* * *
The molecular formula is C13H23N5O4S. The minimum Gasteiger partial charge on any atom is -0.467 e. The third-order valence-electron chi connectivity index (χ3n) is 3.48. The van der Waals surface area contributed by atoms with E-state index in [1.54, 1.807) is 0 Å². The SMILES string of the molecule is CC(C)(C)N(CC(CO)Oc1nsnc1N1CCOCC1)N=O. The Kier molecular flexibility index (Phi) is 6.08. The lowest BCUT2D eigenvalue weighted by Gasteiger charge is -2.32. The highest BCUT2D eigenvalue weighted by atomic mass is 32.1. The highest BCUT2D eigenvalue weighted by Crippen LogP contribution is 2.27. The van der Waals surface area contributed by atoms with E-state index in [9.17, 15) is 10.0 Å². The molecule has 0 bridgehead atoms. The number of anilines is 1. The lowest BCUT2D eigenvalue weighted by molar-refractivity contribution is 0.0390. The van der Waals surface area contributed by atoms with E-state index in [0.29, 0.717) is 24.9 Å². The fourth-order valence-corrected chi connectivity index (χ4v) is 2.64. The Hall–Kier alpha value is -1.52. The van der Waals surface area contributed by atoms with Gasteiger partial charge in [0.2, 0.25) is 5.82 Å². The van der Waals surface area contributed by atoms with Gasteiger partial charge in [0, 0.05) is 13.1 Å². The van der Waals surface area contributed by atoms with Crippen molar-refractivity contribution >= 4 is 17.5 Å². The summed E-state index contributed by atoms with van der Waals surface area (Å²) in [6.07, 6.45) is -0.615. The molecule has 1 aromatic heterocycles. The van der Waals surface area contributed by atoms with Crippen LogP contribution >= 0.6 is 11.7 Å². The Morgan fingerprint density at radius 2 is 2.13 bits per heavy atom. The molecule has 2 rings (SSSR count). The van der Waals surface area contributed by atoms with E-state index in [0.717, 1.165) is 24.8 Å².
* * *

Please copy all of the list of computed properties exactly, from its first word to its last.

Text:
The molecular formula is C13H23N5O4S. The minimum Gasteiger partial charge on any atom is -0.467 e. The third-order valence-electron chi connectivity index (χ3n) is 3.48. The van der Waals surface area contributed by atoms with E-state index in [1.54, 1.807) is 0 Å². The SMILES string of the molecule is CC(C)(C)N(CC(CO)Oc1nsnc1N1CCOCC1)N=O. The Kier molecular flexibility index (Phi) is 6.08. The lowest BCUT2D eigenvalue weighted by Gasteiger charge is -2.32. The highest BCUT2D eigenvalue weighted by atomic mass is 32.1. The highest BCUT2D eigenvalue weighted by Crippen LogP contribution is 2.27. The van der Waals surface area contributed by atoms with E-state index in [9.17, 15) is 10.0 Å². The molecule has 0 bridgehead atoms. The number of anilines is 1. The lowest BCUT2D eigenvalue weighted by molar-refractivity contribution is 0.0390. The van der Waals surface area contributed by atoms with E-state index in [0.29, 0.717) is 24.9 Å². The fourth-order valence-corrected chi connectivity index (χ4v) is 2.64. The Hall–Kier alpha value is -1.52. The van der Waals surface area contributed by atoms with Gasteiger partial charge in [0.2, 0.25) is 5.82 Å². The van der Waals surface area contributed by atoms with Gasteiger partial charge in [0, 0.05) is 13.1 Å². The van der Waals surface area contributed by atoms with Crippen molar-refractivity contribution >= 4 is 17.5 Å². The summed E-state index contributed by atoms with van der Waals surface area (Å²) in [6.07, 6.45) is -0.615. The molecule has 1 aromatic heterocycles. The van der Waals surface area contributed by atoms with Crippen LogP contribution >= 0.6 is 11.7 Å². The Morgan fingerprint density at radius 2 is 2.13 bits per heavy atom. The molecule has 2 rings (SSSR count). The van der Waals surface area contributed by atoms with E-state index in [0.717, 1.165) is 24.8 Å².